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Old 03/01/2018, 07:24 PM   #1
Glowy01
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Goniopora

I have been reefing for over a year now, and have been pretty successful at keeping corals. I just bought a beautiful Goniopora frag for $24.99. The shop owner told me that he hadn't been giving it any special attention, though I'm sure he at least used filter feeding food. I bought some Reef Roids and I have heard good things. So now for the questions,
1. How can I determine the species? I will try to include an image.
2. How can I tell if they are happy?
3. What is the formula for long term success with these? Low nutrients? Feeding? Something else?

Thank you for any help that you can provide.


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Old 03/02/2018, 05:24 AM   #2
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http://reefkeeping.com/issues/2005-10/nftt/index.php
https://www.advancedaquarist.com/2005/10/aafeature2


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Old 03/02/2018, 12:03 PM   #3
Tripod1404
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It looks like a goniopora pandoranis. I am not sure if it is written like this . If it is fully expanding, it means it is happy. Check for tissue recession as it can sometimes have tissue recession while the rest of the coral looks normal.

My experience with Gonis is that they require more nitrate and phosphate than most LPS corals. I nature they are found in lagoons, so it would explain this requirement. That is an issue in an aquarium because it causes algae. It also makes them hard to keep with any SPS coral (and some LPS) since they are on the opposite end of the spectrum.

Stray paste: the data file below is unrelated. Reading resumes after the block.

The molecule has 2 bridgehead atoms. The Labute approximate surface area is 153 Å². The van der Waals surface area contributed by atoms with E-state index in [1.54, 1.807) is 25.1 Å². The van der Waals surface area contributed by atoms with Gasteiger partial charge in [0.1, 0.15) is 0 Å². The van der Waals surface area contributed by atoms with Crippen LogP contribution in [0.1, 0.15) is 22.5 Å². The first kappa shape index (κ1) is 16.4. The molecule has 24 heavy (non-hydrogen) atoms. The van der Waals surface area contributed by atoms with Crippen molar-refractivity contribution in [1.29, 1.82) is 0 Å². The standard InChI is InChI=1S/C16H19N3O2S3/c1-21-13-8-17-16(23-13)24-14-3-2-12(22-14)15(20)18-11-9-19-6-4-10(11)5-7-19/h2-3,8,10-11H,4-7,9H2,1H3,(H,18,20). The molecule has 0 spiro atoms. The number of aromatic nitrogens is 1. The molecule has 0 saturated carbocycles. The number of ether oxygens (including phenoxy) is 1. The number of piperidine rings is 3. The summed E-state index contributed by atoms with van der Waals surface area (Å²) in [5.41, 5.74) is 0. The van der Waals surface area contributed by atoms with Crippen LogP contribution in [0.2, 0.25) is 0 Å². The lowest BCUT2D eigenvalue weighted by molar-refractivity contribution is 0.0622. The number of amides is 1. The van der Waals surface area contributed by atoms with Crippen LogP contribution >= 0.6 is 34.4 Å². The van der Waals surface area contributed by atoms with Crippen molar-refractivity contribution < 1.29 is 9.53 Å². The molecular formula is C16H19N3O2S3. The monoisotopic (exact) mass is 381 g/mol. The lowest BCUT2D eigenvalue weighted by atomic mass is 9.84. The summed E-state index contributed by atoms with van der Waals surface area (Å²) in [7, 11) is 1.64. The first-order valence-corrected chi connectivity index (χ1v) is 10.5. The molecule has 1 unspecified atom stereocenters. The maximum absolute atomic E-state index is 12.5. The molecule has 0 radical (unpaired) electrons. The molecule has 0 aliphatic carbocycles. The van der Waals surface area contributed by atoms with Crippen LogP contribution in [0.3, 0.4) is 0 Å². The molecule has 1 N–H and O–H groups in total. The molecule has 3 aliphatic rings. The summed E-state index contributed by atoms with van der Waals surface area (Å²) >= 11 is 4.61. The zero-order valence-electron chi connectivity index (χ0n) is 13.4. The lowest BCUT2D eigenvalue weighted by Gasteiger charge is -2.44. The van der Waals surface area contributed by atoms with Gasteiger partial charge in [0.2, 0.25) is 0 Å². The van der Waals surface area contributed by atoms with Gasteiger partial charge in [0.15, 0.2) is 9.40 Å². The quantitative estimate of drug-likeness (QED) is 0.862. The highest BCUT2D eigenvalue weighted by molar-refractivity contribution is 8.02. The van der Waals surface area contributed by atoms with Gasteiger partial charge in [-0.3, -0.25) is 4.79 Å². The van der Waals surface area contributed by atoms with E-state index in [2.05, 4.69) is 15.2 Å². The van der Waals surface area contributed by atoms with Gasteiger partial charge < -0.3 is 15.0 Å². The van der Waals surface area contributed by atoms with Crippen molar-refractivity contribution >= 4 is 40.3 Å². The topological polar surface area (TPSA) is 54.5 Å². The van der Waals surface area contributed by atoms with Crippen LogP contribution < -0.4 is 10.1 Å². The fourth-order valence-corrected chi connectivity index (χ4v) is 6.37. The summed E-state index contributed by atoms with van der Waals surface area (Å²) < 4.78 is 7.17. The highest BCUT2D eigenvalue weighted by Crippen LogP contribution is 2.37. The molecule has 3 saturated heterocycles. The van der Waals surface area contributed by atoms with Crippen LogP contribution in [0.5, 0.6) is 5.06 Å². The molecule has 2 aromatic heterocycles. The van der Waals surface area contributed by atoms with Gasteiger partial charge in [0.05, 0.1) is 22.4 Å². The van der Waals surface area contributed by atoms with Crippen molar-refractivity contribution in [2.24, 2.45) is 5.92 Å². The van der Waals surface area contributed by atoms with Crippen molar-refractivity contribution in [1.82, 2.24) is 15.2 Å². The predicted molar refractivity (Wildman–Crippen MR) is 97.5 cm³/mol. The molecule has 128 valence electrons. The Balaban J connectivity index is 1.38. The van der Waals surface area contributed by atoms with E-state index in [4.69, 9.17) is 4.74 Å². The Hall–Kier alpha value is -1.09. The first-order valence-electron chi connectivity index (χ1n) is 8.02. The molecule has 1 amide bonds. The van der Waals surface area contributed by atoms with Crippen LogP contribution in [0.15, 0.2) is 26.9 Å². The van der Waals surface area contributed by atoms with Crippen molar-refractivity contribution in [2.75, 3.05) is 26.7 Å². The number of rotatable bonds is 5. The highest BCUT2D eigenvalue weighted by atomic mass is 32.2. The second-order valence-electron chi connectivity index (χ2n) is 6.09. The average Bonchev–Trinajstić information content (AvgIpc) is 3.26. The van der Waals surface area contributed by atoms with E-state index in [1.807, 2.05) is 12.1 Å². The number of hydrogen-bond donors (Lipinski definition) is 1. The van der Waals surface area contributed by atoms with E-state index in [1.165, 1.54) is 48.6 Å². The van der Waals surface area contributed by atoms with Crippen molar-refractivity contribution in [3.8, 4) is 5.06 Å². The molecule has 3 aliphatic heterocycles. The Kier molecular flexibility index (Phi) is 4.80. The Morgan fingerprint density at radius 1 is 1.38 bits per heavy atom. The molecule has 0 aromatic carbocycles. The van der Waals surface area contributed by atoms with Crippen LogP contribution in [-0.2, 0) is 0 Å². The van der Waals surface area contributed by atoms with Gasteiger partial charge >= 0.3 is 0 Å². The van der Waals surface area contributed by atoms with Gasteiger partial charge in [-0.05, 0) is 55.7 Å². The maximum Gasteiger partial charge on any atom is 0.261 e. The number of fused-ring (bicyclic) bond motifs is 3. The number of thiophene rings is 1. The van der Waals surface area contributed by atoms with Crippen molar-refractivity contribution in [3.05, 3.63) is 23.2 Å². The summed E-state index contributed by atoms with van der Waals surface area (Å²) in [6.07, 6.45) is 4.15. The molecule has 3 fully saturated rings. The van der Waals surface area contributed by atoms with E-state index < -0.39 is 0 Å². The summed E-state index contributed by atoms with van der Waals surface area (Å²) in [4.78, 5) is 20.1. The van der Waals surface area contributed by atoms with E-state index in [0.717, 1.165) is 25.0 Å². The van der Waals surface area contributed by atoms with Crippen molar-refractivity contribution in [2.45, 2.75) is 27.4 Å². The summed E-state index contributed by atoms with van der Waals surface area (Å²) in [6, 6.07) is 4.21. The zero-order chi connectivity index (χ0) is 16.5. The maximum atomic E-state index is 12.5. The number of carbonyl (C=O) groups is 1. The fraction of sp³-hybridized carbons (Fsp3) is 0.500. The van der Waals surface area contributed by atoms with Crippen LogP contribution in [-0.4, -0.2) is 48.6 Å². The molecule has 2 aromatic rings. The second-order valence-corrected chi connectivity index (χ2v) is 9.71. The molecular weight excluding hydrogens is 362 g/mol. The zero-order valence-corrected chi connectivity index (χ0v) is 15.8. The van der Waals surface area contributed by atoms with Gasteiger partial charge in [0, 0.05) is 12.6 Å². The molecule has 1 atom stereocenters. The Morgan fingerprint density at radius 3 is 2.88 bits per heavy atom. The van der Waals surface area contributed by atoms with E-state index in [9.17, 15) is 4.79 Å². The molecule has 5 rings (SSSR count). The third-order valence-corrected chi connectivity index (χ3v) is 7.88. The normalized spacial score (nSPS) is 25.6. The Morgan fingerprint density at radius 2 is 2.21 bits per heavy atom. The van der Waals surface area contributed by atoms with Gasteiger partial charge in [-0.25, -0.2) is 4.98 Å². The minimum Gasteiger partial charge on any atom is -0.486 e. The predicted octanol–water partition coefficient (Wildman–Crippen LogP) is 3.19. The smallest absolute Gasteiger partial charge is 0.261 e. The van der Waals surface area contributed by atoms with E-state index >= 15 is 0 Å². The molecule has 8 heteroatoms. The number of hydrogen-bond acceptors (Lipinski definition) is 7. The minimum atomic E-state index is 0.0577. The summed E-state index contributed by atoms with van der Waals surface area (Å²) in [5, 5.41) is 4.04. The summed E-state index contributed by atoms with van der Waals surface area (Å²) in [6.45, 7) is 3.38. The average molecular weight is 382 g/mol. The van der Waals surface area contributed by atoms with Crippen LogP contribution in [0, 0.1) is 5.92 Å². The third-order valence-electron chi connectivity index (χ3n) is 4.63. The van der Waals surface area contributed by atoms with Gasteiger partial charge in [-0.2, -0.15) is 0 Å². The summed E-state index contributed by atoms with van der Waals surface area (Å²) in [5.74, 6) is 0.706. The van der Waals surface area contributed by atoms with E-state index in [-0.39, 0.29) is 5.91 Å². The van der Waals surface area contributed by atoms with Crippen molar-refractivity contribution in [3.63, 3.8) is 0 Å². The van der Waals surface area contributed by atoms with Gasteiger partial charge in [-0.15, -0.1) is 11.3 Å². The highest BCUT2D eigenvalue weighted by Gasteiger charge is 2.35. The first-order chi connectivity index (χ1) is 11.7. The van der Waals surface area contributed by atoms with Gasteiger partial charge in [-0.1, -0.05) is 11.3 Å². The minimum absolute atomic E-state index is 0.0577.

Feeding is definitely a way to get around this although I am not sure how much of it is eating and how much of it is just absorbing the resulting N and P.


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Old 03/02/2018, 05:38 PM   #4
BeachBumm
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Do not keep it too close to that frog spawn , it will sting it .


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Old 03/07/2018, 03:45 PM   #5
gonioporagirl
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I have a goniopora in my tank and it has been happy and healthy for a long time. They are pretty picky with the water quality but they do like some nutrients in the tank. In the wild, they live in very nutrient rich water. I recommend medium to high flow, medium light. I would also feed them very small particulate foods multiple times a week (I just feed reef roids). They are very aggressive corals, so i would keep it away from other corals in the tank as it could sting them. If you have a clownfish in the tank they will probably try to host it but this often results in the goniopora closing up.


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Old 03/07/2018, 08:02 PM   #6
fishing guide
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A306BF01-D467-4E09-B0E0-F49613520535.jpg

Too close to the Hammer!


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Old 03/30/2018, 03:18 AM   #7
Shanet
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Pretty sure it's an Alveopora sp. I had one years ago and killed it when I put a bio reactor inline to my tank. I have been looking for one ever since but is hard to get them in Oz. They love dirty tanks (high nutrient)